Last week’s, “Here’s To Your Health,” began with the story of a man of considerable means that is trying to cope with his alcoholism. This is a continuation of his story titled: “Me An Alcoholic?” It ended with the man who said, “How could such a successful man be called an alcoholic is continued this week with…Whatever the root of my unhappiness might be, I thought, it could not possibly be booze.
Of course I drank, everybody did, in the crowd I regarded as the apex of civilization. Evening cocktails were as standard as morning coffee. Even on my rare binge nights it never ran much over a quart.
How easy it was, in the beginning, to forget that those binges ever happened! After a day or two of groveling remorse I’d come up with an explanation. “The nervous tension had piled up, and spilled over,” or, “I got to talking and forgot how many drinks I had until they hit me?” Always I’d emerge with a formula for avoiding future trouble. “Drink plenty of water in between rounds,” or, “coat the stomach with olive oil,” or, “drink anything, but those damn martinis.” After a month it seemed unlikely it ever happened, as if my brain had a “built in forgetter.”
My growing inward unhappiness was real, and I knew something would have to be done. A friend had found help in psychoanalysis. After a particular ugly binge, my wife suggested I try it, and I agreed. I had complete faith in the science of the mind, but to cut a long story short, I spent seven years and ten thousand dollars on my psychiatric adventure, and emerged in worse condition than ever.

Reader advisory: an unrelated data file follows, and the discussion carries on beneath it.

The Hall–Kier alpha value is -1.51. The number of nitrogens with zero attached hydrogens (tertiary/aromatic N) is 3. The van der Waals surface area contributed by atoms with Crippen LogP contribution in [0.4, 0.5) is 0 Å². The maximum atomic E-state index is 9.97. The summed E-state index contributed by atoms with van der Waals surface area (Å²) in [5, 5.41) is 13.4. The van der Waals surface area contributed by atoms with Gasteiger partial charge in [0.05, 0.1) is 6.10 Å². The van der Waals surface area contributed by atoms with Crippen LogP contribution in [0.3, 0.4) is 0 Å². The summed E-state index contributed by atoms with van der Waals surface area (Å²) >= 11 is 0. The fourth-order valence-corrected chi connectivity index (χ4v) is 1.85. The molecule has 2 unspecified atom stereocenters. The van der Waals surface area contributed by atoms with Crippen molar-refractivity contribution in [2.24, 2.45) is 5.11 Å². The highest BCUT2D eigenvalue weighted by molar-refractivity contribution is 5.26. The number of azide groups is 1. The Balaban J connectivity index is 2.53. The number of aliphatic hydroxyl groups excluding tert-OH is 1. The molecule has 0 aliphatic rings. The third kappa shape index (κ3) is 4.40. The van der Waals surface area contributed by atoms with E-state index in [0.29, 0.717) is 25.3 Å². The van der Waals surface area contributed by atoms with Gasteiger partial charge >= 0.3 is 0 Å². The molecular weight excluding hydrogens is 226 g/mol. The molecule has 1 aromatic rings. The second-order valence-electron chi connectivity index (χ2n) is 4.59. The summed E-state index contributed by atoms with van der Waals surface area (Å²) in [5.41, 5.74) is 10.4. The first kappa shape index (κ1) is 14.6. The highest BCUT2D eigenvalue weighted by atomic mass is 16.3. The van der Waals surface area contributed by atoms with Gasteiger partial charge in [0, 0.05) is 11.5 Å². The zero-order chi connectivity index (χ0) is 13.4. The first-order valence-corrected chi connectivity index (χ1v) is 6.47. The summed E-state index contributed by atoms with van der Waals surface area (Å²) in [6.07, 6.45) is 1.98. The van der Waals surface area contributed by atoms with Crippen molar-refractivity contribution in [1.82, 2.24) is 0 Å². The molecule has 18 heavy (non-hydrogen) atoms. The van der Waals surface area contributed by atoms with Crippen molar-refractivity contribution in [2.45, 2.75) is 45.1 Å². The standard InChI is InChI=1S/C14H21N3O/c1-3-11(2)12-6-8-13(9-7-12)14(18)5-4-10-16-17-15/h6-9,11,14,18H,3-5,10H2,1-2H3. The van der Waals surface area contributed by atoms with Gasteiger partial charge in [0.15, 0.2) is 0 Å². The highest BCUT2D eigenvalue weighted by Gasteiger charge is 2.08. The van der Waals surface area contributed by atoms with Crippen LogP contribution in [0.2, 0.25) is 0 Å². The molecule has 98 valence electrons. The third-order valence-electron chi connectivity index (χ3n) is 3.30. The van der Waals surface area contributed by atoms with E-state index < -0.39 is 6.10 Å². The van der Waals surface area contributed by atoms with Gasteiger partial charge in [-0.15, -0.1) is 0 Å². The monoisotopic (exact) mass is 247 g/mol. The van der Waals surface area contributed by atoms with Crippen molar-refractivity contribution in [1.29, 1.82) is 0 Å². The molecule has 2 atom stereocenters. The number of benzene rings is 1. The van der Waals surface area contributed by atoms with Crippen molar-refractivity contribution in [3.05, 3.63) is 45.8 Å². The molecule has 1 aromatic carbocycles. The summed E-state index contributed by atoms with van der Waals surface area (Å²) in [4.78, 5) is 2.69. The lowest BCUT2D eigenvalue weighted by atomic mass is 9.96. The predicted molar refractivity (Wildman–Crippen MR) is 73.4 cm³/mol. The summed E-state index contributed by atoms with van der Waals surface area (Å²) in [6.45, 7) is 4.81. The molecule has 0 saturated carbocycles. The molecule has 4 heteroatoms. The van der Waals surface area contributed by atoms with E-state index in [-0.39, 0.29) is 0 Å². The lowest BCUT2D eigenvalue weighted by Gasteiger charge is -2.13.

To be sure, I learned many fascinating things, and learned what a devastating effect it can have on a child to coddle him, and build him up, and then turn and beat him savagely as had happened to me. I came to understand the intricate process of projection, by which we cast into our adult world the images of the horrors of our childhood.
Meanwhile I was getting worse, both as regards to my inward misery and my drinking. My daily alcohol consumption remained about the same, but binges were occurring with alarming frequency, and the intervals between them decreased from eight months to ten days, and on one occasion I arrived home covered with blood because I’d deliberately smashed a window. With all this, it was becoming increasingly hard to maintain my front of distinction and respectability to the world.
My outward professional life looked fine, on the surface. My opinions were quoted in Time and Newsweek with pictures, and I addressed the public by radio and television. My career was tottering and it had to fall. It did…to be continued in the next Waynedale News.
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